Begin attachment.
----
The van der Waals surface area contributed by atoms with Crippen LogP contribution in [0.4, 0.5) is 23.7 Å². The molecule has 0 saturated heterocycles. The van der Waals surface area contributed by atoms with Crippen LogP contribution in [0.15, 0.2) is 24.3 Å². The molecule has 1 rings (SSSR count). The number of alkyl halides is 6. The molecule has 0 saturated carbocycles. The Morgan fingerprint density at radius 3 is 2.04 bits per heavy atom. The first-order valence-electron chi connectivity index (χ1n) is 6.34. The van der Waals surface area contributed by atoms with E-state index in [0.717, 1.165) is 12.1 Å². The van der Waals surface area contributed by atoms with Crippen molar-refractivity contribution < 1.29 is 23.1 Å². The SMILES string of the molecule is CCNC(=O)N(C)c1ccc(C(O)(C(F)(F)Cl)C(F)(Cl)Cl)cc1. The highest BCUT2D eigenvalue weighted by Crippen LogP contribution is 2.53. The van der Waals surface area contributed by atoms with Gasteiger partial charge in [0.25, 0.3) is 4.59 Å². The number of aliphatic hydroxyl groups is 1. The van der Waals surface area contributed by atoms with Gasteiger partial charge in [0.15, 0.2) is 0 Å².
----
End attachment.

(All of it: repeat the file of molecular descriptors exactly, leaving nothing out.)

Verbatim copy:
The van der Waals surface area contributed by atoms with Crippen LogP contribution in [0.4, 0.5) is 23.7 Å². The molecule has 0 saturated heterocycles. The van der Waals surface area contributed by atoms with Crippen LogP contribution in [0.15, 0.2) is 24.3 Å². The molecule has 1 rings (SSSR count). The number of alkyl halides is 6. The molecule has 0 saturated carbocycles. The Morgan fingerprint density at radius 3 is 2.04 bits per heavy atom. The first-order valence-electron chi connectivity index (χ1n) is 6.34. The van der Waals surface area contributed by atoms with E-state index in [0.717, 1.165) is 12.1 Å². The van der Waals surface area contributed by atoms with Crippen molar-refractivity contribution < 1.29 is 23.1 Å². The SMILES string of the molecule is CCNC(=O)N(C)c1ccc(C(O)(C(F)(F)Cl)C(F)(Cl)Cl)cc1. The highest BCUT2D eigenvalue weighted by Crippen LogP contribution is 2.53. The van der Waals surface area contributed by atoms with Gasteiger partial charge in [0.25, 0.3) is 4.59 Å². The number of aliphatic hydroxyl groups is 1. The van der Waals surface area contributed by atoms with Gasteiger partial charge in [0.15, 0.2) is 0 Å².